Evacuation behavior of international tourists and information provision during disasters: Case study in Osaka, Japan

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Abstract (150 Words)

Japan as a disaster-prone country needs to prepare enough evacuation planning and information provision for tourists during emergencies. International tourists differ from residents in language skills, awareness of potential hazards, and familiarity with the geographic layout which makes them more vulnerable. This study aims to investigate the information provision and evacuation behavior of international tourists in tsunami by an agent-based evacuation model, Morris screening, and a case study in Minato Bay in Osaka. The results indicate that there are differences in the arrival rate and time and that international tourists face more difficulties delaying their arrivals to shelters. Information provision in multiple languages and shelter capacity expansion were found to be significant factors affecting arrival rate and time highlighting that increasing shelter capacity and information provision in multiple languages can enable timely evacuation of international tourists.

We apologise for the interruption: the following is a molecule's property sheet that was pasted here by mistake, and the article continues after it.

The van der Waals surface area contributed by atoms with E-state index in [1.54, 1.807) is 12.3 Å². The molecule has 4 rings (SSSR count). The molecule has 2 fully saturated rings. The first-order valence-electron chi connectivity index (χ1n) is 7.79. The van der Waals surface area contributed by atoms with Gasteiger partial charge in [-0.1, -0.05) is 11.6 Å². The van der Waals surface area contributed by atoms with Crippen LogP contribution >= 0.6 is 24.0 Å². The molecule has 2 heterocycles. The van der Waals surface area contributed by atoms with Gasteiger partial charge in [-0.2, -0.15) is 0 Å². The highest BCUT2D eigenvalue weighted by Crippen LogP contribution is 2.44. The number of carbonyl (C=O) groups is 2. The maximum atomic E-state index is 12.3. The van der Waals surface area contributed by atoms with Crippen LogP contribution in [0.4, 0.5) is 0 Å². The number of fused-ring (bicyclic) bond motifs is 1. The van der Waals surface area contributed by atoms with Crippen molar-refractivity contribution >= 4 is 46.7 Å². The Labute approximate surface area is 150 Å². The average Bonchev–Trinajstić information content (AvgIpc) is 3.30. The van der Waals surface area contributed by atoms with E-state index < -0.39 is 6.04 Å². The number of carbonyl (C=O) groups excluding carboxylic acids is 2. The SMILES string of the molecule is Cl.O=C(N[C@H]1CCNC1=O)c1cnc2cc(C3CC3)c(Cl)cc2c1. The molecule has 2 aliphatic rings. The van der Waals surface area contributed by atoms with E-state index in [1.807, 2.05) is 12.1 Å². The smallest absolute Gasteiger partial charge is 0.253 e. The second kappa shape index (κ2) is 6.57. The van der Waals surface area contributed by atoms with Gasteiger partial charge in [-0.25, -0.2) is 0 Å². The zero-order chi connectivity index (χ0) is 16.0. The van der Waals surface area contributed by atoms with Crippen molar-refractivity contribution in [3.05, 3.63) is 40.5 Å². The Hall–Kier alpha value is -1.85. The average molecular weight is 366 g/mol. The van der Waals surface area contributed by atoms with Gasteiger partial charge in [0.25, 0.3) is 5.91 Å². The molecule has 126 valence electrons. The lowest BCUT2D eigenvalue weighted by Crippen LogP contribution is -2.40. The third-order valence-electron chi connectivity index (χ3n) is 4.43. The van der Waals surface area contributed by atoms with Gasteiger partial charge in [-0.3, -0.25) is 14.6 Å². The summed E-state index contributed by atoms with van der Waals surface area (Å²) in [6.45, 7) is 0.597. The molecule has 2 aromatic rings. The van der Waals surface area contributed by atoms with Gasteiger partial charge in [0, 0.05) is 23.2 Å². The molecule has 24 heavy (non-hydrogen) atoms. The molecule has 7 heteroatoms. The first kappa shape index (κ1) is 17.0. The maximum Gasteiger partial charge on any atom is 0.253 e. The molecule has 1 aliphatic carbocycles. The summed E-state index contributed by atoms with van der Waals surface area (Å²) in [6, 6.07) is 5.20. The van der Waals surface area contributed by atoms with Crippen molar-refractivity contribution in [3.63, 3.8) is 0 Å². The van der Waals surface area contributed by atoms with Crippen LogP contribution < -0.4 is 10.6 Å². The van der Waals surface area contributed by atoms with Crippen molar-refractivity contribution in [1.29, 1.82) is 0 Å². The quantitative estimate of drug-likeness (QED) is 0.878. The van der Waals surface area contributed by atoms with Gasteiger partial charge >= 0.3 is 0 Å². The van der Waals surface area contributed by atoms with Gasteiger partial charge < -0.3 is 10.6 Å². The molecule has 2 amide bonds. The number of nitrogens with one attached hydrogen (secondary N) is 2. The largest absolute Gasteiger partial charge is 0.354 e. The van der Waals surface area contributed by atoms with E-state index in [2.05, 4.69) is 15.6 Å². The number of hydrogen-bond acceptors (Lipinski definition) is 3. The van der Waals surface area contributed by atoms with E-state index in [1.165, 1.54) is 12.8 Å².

Evacuation behavior of international tourists and information provision during disasters: Case study in Osaka, Japan

Japan as a disaster-prone country needs to prepare enough evacuation planning and information provision for tourists during emergencies. International tourists differ from residents in language skills, awareness of potential hazards, and familiarity with the geographic layout which makes them more vulnerable. This study aims to investigate the information provision and evacuation behavior of international tourists in tsunami by an agent-based evacuation model, Morris screening, and a case study in Minato Bay in Osaka. The results indicate that there are differences in the arrival rate and time and that international tourists face more difficulties delaying their arrivals to shelters. Information provision in multiple languages and shelter capacity expansion were found to be significant factors affecting arrival rate and time highlighting that increasing shelter capacity and information provision in multiple languages can enable timely evacuation of international tourists.